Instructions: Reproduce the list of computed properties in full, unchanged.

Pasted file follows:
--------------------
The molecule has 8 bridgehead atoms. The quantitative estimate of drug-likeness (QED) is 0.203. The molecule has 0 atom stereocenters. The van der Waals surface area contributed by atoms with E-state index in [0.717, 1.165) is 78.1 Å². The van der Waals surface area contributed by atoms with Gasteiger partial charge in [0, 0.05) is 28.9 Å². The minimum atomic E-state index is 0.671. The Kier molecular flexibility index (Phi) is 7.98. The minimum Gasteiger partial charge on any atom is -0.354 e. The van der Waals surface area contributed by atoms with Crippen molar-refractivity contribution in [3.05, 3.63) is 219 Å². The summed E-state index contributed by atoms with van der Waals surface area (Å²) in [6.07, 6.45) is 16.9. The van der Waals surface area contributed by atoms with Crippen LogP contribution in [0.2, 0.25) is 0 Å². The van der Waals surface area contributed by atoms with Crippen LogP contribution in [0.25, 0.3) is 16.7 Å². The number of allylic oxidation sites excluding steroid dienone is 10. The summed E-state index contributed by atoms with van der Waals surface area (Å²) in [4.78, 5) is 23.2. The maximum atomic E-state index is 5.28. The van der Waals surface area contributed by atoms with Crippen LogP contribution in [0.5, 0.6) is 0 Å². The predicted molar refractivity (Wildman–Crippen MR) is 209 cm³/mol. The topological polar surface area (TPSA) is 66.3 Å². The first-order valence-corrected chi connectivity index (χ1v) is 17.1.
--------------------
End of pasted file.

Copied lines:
The molecule has 8 bridgehead atoms. The quantitative estimate of drug-likeness (QED) is 0.203. The molecule has 0 atom stereocenters. The van der Waals surface area contributed by atoms with E-state index in [0.717, 1.165) is 78.1 Å². The van der Waals surface area contributed by atoms with Gasteiger partial charge in [0, 0.05) is 28.9 Å². The minimum atomic E-state index is 0.671. The Kier molecular flexibility index (Phi) is 7.98. The minimum Gasteiger partial charge on any atom is -0.354 e. The van der Waals surface area contributed by atoms with Crippen molar-refractivity contribution in [3.05, 3.63) is 219 Å². The summed E-state index contributed by atoms with van der Waals surface area (Å²) in [6.07, 6.45) is 16.9. The van der Waals surface area contributed by atoms with Crippen LogP contribution in [0.2, 0.25) is 0 Å². The van der Waals surface area contributed by atoms with Crippen LogP contribution in [0.25, 0.3) is 16.7 Å². The number of allylic oxidation sites excluding steroid dienone is 10. The summed E-state index contributed by atoms with van der Waals surface area (Å²) in [4.78, 5) is 23.2. The maximum atomic E-state index is 5.28. The van der Waals surface area contributed by atoms with Crippen LogP contribution in [0.5, 0.6) is 0 Å². The predicted molar refractivity (Wildman–Crippen MR) is 209 cm³/mol. The topological polar surface area (TPSA) is 66.3 Å². The first-order valence-corrected chi connectivity index (χ1v) is 17.1.